Staff Writer

The Italian apparel manufacturer, Franklin & Marshall s.r.l. Clothing Company, staged a photo shoot between March 17 and March 20 that used various locations on campus. Locations included a lab and classroom in the Hackman Physical Sciences Laboratories building, Mayser Gymnasium, the football field, and academic spaces in the Herman Arts Center. Five male students and five female students were background models for the photo shoot session that took place in Hackman, while the clothing company’s models wearing the apparel were in the foreground.

The idea of having a photo shoot on a college campus is not a new one. Many colleges have clothing companies shoot on their campuses. However, F&M wants there to be an incentive for hosting the shoot.

“When we receive a photo shoot request from a commercial company, we often want to learn if there are ways that our students might benefit from an educational or experiential perspective,” said Cass Cliatt, vice president for communications. “We might ask if our students can learn what it’s like to participate in a photo shoot by being background models, or we might ask if there is an opportunity for students to learn from the artistic director, photographers, or other professionals on the shoot.”

The College has had a long-standing relationship with the clothing line, largely due to the fact that the clothing line uses the College’s name. This relationship started in 1999 when the clothing company, based in Verona, Italy saw an official F&M sweatshirt in a London thrift shop. The company then started producing 1970s and 1980s vintage collegiate-style clothing featuring the words “Franklin and Marshall.”

The College later began to report seeing Franklin and Marshall clothing in Europe as the clothing line became more popular there. Eventually, the College began discussions with the clothing company, and in 2003 they reached a licensing agreement. In 2010, in addition to and separate from the initial licensing agreement, the clothing company decided to give back to the College, its namesake, by creating a scholarship of 100,000 Euros, or $135,000, which roughly covers tuition for one student for four years. The College chooses one student for this scholarship.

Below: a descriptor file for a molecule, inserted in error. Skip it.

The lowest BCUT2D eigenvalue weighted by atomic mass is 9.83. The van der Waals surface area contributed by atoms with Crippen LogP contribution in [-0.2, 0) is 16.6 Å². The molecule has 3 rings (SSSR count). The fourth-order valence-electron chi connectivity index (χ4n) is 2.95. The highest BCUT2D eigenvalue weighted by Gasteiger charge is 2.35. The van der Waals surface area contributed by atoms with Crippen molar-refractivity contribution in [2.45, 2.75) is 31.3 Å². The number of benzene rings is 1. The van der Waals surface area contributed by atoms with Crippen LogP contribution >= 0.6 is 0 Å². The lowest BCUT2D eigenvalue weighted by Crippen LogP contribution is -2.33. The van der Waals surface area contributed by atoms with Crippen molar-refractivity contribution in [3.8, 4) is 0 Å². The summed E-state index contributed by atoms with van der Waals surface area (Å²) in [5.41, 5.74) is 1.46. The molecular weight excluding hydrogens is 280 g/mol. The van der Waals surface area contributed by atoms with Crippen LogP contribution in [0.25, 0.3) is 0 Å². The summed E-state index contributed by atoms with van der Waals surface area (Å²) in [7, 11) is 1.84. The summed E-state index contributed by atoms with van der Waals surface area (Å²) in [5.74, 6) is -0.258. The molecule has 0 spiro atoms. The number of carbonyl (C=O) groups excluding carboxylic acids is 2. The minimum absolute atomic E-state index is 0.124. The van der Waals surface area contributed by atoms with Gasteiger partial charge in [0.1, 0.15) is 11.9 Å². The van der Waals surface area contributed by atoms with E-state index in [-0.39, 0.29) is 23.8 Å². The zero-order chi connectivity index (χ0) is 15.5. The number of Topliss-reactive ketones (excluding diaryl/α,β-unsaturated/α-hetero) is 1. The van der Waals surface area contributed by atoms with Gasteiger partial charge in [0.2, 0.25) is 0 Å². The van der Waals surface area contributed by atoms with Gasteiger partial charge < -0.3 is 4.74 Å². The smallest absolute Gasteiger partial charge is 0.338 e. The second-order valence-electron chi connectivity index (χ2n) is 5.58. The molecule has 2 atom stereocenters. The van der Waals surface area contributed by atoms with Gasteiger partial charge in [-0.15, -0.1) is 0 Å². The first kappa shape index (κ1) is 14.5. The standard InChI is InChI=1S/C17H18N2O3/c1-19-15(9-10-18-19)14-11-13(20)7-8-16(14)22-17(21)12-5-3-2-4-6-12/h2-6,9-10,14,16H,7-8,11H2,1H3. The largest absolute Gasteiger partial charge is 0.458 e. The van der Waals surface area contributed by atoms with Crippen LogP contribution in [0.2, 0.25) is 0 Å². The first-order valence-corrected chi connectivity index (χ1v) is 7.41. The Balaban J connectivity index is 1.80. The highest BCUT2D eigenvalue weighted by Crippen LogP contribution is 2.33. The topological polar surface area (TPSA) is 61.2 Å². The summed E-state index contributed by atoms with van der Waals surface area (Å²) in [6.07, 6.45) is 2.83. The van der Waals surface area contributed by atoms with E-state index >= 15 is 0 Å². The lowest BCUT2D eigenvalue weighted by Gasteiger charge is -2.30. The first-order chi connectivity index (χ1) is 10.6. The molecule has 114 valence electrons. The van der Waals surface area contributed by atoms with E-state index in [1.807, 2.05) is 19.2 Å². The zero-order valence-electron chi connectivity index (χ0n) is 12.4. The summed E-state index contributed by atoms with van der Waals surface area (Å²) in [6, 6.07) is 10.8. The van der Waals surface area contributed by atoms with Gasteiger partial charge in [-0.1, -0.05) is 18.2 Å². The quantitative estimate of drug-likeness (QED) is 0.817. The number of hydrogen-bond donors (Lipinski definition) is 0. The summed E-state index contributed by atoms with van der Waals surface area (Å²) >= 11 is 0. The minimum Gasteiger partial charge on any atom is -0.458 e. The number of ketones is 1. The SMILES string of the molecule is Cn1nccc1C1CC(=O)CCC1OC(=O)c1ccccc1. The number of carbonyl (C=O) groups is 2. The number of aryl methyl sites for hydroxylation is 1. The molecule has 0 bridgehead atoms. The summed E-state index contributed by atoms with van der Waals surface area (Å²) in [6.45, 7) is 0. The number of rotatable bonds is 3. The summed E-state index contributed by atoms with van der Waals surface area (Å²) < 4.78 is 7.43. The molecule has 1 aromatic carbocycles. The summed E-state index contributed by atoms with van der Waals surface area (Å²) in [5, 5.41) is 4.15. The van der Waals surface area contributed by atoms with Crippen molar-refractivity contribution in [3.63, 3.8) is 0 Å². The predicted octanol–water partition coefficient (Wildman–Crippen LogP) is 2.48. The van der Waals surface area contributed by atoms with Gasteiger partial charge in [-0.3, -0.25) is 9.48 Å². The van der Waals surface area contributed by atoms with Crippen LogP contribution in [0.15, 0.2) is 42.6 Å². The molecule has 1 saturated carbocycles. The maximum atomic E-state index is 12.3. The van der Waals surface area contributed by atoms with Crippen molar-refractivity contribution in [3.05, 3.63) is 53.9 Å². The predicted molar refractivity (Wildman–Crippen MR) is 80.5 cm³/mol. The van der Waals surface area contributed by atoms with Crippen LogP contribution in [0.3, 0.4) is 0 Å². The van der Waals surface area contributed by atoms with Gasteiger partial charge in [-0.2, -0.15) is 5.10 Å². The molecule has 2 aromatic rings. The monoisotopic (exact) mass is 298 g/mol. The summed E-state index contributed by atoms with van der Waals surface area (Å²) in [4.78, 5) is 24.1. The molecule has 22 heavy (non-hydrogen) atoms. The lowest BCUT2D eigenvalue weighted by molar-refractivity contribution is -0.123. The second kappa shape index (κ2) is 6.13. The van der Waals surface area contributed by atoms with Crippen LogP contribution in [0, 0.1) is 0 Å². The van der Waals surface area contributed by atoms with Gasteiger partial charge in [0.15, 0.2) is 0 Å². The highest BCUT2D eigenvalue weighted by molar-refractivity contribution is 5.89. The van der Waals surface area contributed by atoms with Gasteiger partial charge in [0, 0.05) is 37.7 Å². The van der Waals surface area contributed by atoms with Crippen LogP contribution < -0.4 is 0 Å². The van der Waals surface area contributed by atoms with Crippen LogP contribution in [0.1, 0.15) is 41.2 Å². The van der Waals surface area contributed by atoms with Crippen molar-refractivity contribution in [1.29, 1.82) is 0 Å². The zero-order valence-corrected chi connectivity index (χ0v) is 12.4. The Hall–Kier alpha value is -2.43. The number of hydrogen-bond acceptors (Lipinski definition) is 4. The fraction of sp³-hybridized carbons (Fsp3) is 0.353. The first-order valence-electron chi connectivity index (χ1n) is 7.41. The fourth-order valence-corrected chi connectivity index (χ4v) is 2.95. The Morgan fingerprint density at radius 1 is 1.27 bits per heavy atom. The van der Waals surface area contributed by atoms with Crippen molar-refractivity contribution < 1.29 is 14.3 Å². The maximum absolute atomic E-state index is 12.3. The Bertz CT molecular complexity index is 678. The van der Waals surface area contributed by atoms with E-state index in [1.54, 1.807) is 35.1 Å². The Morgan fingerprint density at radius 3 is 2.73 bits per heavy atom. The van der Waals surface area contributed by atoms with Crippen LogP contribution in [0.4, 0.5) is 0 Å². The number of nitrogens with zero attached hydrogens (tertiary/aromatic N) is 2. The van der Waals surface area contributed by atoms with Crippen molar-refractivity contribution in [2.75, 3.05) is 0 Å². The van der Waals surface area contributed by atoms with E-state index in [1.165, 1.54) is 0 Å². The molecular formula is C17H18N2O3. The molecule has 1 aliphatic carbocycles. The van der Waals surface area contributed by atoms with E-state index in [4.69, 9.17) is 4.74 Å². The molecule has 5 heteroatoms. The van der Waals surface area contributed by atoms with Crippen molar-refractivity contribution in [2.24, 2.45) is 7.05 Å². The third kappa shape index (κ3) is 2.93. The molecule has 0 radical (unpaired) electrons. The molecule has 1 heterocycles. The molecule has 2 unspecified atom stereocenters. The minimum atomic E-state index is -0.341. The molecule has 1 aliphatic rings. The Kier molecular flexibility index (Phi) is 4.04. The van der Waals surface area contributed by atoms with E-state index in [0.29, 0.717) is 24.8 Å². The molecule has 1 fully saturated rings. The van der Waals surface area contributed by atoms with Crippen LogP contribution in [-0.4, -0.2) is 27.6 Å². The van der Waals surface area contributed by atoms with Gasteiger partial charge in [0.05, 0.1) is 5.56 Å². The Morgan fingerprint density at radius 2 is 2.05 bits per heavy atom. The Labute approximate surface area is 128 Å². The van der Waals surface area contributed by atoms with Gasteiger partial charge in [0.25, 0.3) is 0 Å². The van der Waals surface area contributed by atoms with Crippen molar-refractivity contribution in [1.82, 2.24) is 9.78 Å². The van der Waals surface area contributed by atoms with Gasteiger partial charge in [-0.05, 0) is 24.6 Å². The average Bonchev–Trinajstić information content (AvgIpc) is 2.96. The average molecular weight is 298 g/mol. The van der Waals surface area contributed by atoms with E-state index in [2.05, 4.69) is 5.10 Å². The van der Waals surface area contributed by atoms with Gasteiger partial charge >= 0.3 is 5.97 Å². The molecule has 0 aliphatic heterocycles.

While the Franklin and Marshall Clothing Company used to sell some of their clothes in the College bookstore, this is no longer the case. There is no distributor for the clothing company in North America, so the clothes are available in the United States by online purchasing only.

“The clothing you might typically see bearing the Franklin & Marshall name around campus most likely is not the Italian clothing,” Cliatt said. “All of the clothing company’s apparel is manufactured in Italy and only comes in European sizes, so we’re told that there is no real American market for the clothing at its bigger sticker price.”

The clothing company and the College still work very closely together. The College monitors the quality of the clothing, the use of the Franklin and Marshall College name and logo, aspects of manufacturing, and the use of the images the clothing company uses. In addition, the College also reviews the marketing. According to Cliatt, the College benefits from this relationship in many ways.

“We get the benefit of exposure, not only through the branded clothing itself, but also through information on the clothing company’s website, which includes a slideshow of campus and a link to the College’s website,” Cliatt said. “Information about the College is imprinted on the hang tags that appear on the company’s clothing, catalogs and ads feature images of the College, and historical images of the College are showcased in the company’s stores in its multiple locations across Europe.”

“We are fortunate to be a college with the rare distinction of a relationship with a European firm in a way that promotes Franklin & Marshall College around the world,” Cliatt added. “F&M already has an international reach, with more than 26,000 living alumni across the globe, and 10 percent of our current student body is international, representing 40 countries. The clothing company helps further elevate our profile across Europe, and our relationship allows us to have input into how the College’s name is represented.”

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